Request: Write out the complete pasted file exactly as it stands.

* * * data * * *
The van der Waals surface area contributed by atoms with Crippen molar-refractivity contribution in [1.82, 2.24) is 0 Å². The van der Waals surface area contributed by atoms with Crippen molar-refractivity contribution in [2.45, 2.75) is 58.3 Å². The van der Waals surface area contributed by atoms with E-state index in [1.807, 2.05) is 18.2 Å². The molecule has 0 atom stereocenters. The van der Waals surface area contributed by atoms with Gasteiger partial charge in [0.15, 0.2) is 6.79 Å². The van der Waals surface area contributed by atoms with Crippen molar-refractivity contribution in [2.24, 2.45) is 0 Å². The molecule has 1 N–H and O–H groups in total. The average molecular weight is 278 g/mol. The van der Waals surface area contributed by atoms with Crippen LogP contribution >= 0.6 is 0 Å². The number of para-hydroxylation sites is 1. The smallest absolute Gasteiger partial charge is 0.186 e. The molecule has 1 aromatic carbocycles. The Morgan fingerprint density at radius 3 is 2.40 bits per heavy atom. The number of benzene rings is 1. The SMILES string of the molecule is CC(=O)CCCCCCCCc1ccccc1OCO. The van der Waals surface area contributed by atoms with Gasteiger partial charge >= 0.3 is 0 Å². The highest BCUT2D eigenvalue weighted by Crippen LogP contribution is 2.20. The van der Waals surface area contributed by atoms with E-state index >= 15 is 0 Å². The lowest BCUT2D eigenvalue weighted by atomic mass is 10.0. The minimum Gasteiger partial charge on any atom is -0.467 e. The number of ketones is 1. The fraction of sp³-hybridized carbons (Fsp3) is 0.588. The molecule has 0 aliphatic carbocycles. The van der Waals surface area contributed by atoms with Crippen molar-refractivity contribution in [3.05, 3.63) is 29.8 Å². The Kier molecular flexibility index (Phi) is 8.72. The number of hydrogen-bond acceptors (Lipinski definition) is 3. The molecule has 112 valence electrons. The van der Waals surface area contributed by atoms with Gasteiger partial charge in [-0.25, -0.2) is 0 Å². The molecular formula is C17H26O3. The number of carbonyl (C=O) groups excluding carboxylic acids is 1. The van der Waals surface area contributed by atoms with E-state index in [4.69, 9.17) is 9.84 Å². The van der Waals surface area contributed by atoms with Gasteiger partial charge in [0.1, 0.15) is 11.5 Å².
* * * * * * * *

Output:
The van der Waals surface area contributed by atoms with Crippen molar-refractivity contribution in [1.82, 2.24) is 0 Å². The van der Waals surface area contributed by atoms with Crippen molar-refractivity contribution in [2.45, 2.75) is 58.3 Å². The van der Waals surface area contributed by atoms with E-state index in [1.807, 2.05) is 18.2 Å². The molecule has 0 atom stereocenters. The van der Waals surface area contributed by atoms with Gasteiger partial charge in [0.15, 0.2) is 6.79 Å². The van der Waals surface area contributed by atoms with Crippen molar-refractivity contribution in [2.24, 2.45) is 0 Å². The molecule has 1 N–H and O–H groups in total. The average molecular weight is 278 g/mol. The van der Waals surface area contributed by atoms with Crippen LogP contribution >= 0.6 is 0 Å². The number of para-hydroxylation sites is 1. The smallest absolute Gasteiger partial charge is 0.186 e. The molecule has 1 aromatic carbocycles. The Morgan fingerprint density at radius 3 is 2.40 bits per heavy atom. The number of benzene rings is 1. The SMILES string of the molecule is CC(=O)CCCCCCCCc1ccccc1OCO. The van der Waals surface area contributed by atoms with Gasteiger partial charge >= 0.3 is 0 Å². The highest BCUT2D eigenvalue weighted by Crippen LogP contribution is 2.20. The van der Waals surface area contributed by atoms with E-state index >= 15 is 0 Å². The lowest BCUT2D eigenvalue weighted by atomic mass is 10.0. The minimum Gasteiger partial charge on any atom is -0.467 e. The number of ketones is 1. The fraction of sp³-hybridized carbons (Fsp3) is 0.588. The molecule has 0 aliphatic carbocycles. The van der Waals surface area contributed by atoms with Crippen molar-refractivity contribution in [3.05, 3.63) is 29.8 Å². The Kier molecular flexibility index (Phi) is 8.72. The number of hydrogen-bond acceptors (Lipinski definition) is 3. The molecule has 112 valence electrons. The van der Waals surface area contributed by atoms with Gasteiger partial charge in [-0.25, -0.2) is 0 Å². The molecular formula is C17H26O3. The number of carbonyl (C=O) groups excluding carboxylic acids is 1. The van der Waals surface area contributed by atoms with E-state index in [4.69, 9.17) is 9.84 Å². The van der Waals surface area contributed by atoms with Gasteiger partial charge in [0.1, 0.15) is 11.5 Å².